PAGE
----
October 28, 2017

The Spiderwick Chronicles: Book 1: The Field Guide by Tony DeTerlizzi and Holly Black

Posted in Uncategorized tagged , , , , at 9:12 pm by suebe2

The Spiderwick Chronicles:
Book 1: The Field Guide
by Tony DeTerlizzi and Holly Black
Simon and Schuster Books for Young Readers

“Go away.
Close the book.
But it down.
Do not look.”

This is the warning on the back of the Field Guide. Yes, yes, you can disregard it.  After all, it is printed on a leaf and left lying on the book, but really?  If someone has gone through that much trouble, do you want to ignore it?

Jared and his twin brother Simon and older sister Mallory are forced to move into their great aunt’s house after their father leaves the family. Mom is especially worried about Jared.  After all, Simon has his books and his animals.  Mallory has her fencing.  Jared?  He got into a fight at school but that doesn’t seem to count for anything good.

Unfortunately this isn’t a cool old house.  Unless of course you think it is cool to live in a house with rotten floor boards, rooms that aren’t safe to enter and something scuttling around in the walls.  They are trying to find the source of the scuttling when Jared finds a hidden library.  Inside he finds a riddle written on a piece of paper.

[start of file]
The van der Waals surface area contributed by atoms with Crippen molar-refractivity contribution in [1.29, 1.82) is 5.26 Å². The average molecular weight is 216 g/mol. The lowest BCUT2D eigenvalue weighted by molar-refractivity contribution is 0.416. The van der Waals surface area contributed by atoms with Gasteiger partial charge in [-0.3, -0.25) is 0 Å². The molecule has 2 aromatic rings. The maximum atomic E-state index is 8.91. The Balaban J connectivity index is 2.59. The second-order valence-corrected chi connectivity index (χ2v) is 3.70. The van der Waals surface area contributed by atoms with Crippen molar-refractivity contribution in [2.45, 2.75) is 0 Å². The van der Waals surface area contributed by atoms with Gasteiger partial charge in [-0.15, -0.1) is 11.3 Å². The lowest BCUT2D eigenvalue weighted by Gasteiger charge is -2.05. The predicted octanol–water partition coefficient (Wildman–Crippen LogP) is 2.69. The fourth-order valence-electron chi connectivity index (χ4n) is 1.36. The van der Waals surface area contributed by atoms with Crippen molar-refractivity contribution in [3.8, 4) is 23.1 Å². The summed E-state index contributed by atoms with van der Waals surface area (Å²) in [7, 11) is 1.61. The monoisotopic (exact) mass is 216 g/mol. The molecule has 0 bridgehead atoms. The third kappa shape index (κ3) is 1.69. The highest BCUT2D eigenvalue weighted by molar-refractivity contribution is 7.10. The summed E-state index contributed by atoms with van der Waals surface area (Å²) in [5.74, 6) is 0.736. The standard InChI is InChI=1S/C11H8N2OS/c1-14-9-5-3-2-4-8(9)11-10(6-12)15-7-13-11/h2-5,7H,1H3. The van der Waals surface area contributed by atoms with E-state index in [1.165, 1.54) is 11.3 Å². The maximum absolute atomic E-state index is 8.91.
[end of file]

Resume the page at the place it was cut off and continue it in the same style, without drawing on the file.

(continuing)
Plot Spoiler.  No, really, this is going to mess up the plot.  But you were warned.

When Jared solves the riddle, he finds the Field Guide to the Fantastical World Around You.  Reading it, he start to develop a theory about what is in the walls, who pinched Mallory and Simon at night and got Jared in trouble, and how Simon’s poor tadpoles ended up in the freezer.

Mom doesn’t buy into the theory.  She’s sure that Jared is behind it all.  But he manages to convince his siblings that one of the creatures from the field guide is supposed to be watching the house.  Unfortunately, something has gone wrong.

This series isn’t new but my library just bought a new set of the books.  What is more inviting than a row of new books!?

I have to admit that one thing really bothered me.  I didn’t like that Mom was so ready to blame Jared.  Now, if I was 10 and had recently been blamed for something I didn’t do, as happened often when I was 10, I might feel differently.  But, as a mom, that bothered me.

My favorite part was the old house.  Like the characters in the book, I would want to explore and discover what is what.